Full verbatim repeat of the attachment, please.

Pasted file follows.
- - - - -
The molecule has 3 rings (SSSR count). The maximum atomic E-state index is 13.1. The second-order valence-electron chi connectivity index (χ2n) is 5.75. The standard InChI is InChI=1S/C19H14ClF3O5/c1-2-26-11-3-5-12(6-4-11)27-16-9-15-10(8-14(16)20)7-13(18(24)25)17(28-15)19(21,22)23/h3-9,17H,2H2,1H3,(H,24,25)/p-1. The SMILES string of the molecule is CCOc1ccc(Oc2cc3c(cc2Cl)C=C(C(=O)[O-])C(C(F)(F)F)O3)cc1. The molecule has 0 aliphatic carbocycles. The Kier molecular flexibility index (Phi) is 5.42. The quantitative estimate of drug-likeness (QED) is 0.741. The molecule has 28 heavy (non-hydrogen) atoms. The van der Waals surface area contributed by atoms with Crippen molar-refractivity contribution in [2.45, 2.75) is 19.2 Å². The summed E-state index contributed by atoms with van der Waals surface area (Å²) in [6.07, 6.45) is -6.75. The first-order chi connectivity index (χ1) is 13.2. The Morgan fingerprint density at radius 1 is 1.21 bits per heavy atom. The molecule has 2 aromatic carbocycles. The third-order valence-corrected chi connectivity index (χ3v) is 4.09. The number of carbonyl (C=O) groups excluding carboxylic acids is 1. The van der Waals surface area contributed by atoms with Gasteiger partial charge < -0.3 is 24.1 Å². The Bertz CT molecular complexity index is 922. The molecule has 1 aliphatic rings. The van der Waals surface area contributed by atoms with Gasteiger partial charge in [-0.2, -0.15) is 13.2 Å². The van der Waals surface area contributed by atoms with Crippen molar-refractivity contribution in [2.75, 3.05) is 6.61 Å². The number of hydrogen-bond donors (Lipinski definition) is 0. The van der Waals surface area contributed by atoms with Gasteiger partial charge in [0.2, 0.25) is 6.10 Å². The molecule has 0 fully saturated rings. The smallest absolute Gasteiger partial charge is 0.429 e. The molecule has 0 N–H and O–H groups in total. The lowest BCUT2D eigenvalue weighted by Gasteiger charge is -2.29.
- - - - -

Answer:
The molecule has 3 rings (SSSR count). The maximum atomic E-state index is 13.1. The second-order valence-electron chi connectivity index (χ2n) is 5.75. The standard InChI is InChI=1S/C19H14ClF3O5/c1-2-26-11-3-5-12(6-4-11)27-16-9-15-10(8-14(16)20)7-13(18(24)25)17(28-15)19(21,22)23/h3-9,17H,2H2,1H3,(H,24,25)/p-1. The SMILES string of the molecule is CCOc1ccc(Oc2cc3c(cc2Cl)C=C(C(=O)[O-])C(C(F)(F)F)O3)cc1. The molecule has 0 aliphatic carbocycles. The Kier molecular flexibility index (Phi) is 5.42. The quantitative estimate of drug-likeness (QED) is 0.741. The molecule has 28 heavy (non-hydrogen) atoms. The van der Waals surface area contributed by atoms with Crippen molar-refractivity contribution in [2.45, 2.75) is 19.2 Å². The summed E-state index contributed by atoms with van der Waals surface area (Å²) in [6.07, 6.45) is -6.75. The first-order chi connectivity index (χ1) is 13.2. The Morgan fingerprint density at radius 1 is 1.21 bits per heavy atom. The molecule has 2 aromatic carbocycles. The third-order valence-corrected chi connectivity index (χ3v) is 4.09. The number of carbonyl (C=O) groups excluding carboxylic acids is 1. The van der Waals surface area contributed by atoms with Gasteiger partial charge < -0.3 is 24.1 Å². The Bertz CT molecular complexity index is 922. The molecule has 1 aliphatic rings. The van der Waals surface area contributed by atoms with Gasteiger partial charge in [-0.2, -0.15) is 13.2 Å². The van der Waals surface area contributed by atoms with Crippen molar-refractivity contribution in [2.75, 3.05) is 6.61 Å². The number of hydrogen-bond donors (Lipinski definition) is 0. The van der Waals surface area contributed by atoms with Gasteiger partial charge in [0.2, 0.25) is 6.10 Å². The molecule has 0 fully saturated rings. The smallest absolute Gasteiger partial charge is 0.429 e. The molecule has 0 N–H and O–H groups in total. The lowest BCUT2D eigenvalue weighted by Gasteiger charge is -2.29.